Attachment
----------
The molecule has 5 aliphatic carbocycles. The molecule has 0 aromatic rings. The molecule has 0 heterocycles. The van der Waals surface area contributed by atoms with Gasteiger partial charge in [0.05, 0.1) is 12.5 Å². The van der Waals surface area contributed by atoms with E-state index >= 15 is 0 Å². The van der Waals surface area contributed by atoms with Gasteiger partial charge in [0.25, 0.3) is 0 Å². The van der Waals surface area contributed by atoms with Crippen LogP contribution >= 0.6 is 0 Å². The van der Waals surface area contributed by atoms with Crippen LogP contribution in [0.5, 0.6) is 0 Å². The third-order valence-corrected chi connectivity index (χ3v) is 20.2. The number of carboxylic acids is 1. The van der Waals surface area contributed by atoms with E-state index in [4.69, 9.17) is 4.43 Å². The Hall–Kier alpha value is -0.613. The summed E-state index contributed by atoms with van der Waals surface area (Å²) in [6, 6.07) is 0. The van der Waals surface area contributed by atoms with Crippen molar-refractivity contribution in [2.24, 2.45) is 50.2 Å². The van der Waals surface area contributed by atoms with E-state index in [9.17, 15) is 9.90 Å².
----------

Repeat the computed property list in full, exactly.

The molecule has 5 aliphatic carbocycles. The molecule has 0 aromatic rings. The molecule has 0 heterocycles. The van der Waals surface area contributed by atoms with Gasteiger partial charge in [0.05, 0.1) is 12.5 Å². The van der Waals surface area contributed by atoms with E-state index >= 15 is 0 Å². The van der Waals surface area contributed by atoms with Gasteiger partial charge in [0.25, 0.3) is 0 Å². The van der Waals surface area contributed by atoms with Crippen LogP contribution >= 0.6 is 0 Å². The van der Waals surface area contributed by atoms with Crippen LogP contribution in [0.5, 0.6) is 0 Å². The third-order valence-corrected chi connectivity index (χ3v) is 20.2. The number of carboxylic acids is 1. The van der Waals surface area contributed by atoms with E-state index in [4.69, 9.17) is 4.43 Å². The Hall–Kier alpha value is -0.613. The summed E-state index contributed by atoms with van der Waals surface area (Å²) in [6, 6.07) is 0. The van der Waals surface area contributed by atoms with Crippen molar-refractivity contribution in [2.24, 2.45) is 50.2 Å². The van der Waals surface area contributed by atoms with E-state index in [9.17, 15) is 9.90 Å².